Medications (Drugs, Medicines)

Drug(s) of Choice

  • Antitussives
    • Dextromethorphan (Delsym) 30mg bid, age > 6 years
    • Narcotics: codeine 15-30 mg q6h, hydrocodone (Vicodin) 5mg q6h
  • Other treatments (antacids, bronchodilators, antibiotics, etc.) directed at etiology of cough

Contraindications: N/A

Precautions: N/A

Significant possible interactions: N/A

Alternative Drugs

N/A

Patient Monitoring

  • Frequent followup to assess effectiveness of treatment and addition of other medications as needed
  • Consider stepwise withdrawal of medications after resolution of cough

Prevention / Avoidance

N/A

Possible Complications

  • Tussive syncope
  • Tussive headache
  • Stress urinary incontinence
  • Abdominal and intercostal muscle strain
  • Inguinal hernia
  • Pneumothorax
  • Medication side-effects

Expected Course / Prognosis

  • Most patients (>90%) can be effectively diagnosed and treated with a systematic approach
  • Cough from any cause may take weeks to months until resolution, and resolution is highly dependent on efficacy of treatment directed at underlying etiology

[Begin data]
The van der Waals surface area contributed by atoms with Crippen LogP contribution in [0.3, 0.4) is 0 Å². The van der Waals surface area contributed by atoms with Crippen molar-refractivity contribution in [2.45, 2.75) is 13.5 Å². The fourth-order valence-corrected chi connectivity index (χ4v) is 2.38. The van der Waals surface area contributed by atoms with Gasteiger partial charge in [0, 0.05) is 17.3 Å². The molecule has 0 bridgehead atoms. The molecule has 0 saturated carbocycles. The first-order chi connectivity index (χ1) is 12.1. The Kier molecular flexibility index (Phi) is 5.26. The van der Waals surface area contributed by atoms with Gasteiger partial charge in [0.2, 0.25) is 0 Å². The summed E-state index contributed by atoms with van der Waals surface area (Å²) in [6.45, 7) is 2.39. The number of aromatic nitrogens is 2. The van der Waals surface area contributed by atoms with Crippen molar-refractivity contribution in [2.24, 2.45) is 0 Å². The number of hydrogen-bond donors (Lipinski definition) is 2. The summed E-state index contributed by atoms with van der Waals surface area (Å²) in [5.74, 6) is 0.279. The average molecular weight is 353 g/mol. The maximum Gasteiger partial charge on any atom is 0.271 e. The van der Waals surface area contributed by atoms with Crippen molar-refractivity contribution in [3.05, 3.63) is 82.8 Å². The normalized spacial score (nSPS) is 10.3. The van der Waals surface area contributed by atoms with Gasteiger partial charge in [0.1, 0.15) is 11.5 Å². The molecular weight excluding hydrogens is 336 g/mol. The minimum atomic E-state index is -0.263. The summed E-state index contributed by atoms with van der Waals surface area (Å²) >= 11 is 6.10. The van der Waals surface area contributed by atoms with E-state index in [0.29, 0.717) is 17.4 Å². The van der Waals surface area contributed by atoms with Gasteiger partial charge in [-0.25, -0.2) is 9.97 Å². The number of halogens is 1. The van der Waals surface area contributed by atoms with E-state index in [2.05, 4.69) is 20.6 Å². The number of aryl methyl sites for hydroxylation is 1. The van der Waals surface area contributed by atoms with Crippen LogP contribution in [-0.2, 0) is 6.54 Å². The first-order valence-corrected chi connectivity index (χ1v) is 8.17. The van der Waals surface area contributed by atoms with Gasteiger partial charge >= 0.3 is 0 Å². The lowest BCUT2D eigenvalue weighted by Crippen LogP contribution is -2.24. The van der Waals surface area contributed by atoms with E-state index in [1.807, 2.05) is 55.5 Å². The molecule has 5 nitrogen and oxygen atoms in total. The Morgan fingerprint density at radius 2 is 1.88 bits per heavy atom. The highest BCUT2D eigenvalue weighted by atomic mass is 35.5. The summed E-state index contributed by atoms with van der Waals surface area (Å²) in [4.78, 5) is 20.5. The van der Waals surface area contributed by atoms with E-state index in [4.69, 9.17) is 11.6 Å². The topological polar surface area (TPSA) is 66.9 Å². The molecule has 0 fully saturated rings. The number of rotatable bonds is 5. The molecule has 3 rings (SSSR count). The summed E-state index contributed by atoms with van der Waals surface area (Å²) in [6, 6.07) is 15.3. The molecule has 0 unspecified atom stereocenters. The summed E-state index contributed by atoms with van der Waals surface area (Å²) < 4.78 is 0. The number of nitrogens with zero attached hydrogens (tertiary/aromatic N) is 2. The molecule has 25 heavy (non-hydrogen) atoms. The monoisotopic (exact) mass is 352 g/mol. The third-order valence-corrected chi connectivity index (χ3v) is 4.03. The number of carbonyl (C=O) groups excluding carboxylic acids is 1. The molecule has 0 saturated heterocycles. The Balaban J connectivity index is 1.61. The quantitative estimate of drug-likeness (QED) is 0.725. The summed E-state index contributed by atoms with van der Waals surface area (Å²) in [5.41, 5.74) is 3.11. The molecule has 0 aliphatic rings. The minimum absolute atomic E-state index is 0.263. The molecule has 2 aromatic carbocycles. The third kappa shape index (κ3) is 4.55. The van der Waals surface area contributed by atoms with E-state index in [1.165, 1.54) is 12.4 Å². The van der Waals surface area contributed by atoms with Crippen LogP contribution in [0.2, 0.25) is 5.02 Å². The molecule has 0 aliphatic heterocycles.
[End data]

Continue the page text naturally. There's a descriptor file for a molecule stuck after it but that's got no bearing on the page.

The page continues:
Miscellaneous

Associated Conditions

N/A

Age-Related Factors

Pediatric: Habit cough more likely in school-aged children

Geriatric: N/A

Pregnancy

N/A

International Classification of Diseases

786.2 Cough

306.1 Physiological malfunction arising from mental factors, respiratory

491.0 Simple chronic bronchitis

493.90 Asthma, unspecified

See Also

Asthma

Bronchiectasis

Congestive heart failure

Eosinophilic pneumonias

Gastroesophageal reflux disease

Laryngeal cancer

Lung, primary malignancies

Pertussis

Pulmonary edema

Rhinitis, allergic

Sinusitis

Tuberculosis

Other Notes

Algorithms for diagnosis and treatment can be found in references

Abbreviations

GERD = Gastroesophageal reflux disease PPI = Proton pump inhibitor MAI = mycobacterium avium-intracellulare PND = Postnasal drip

Chronic Cough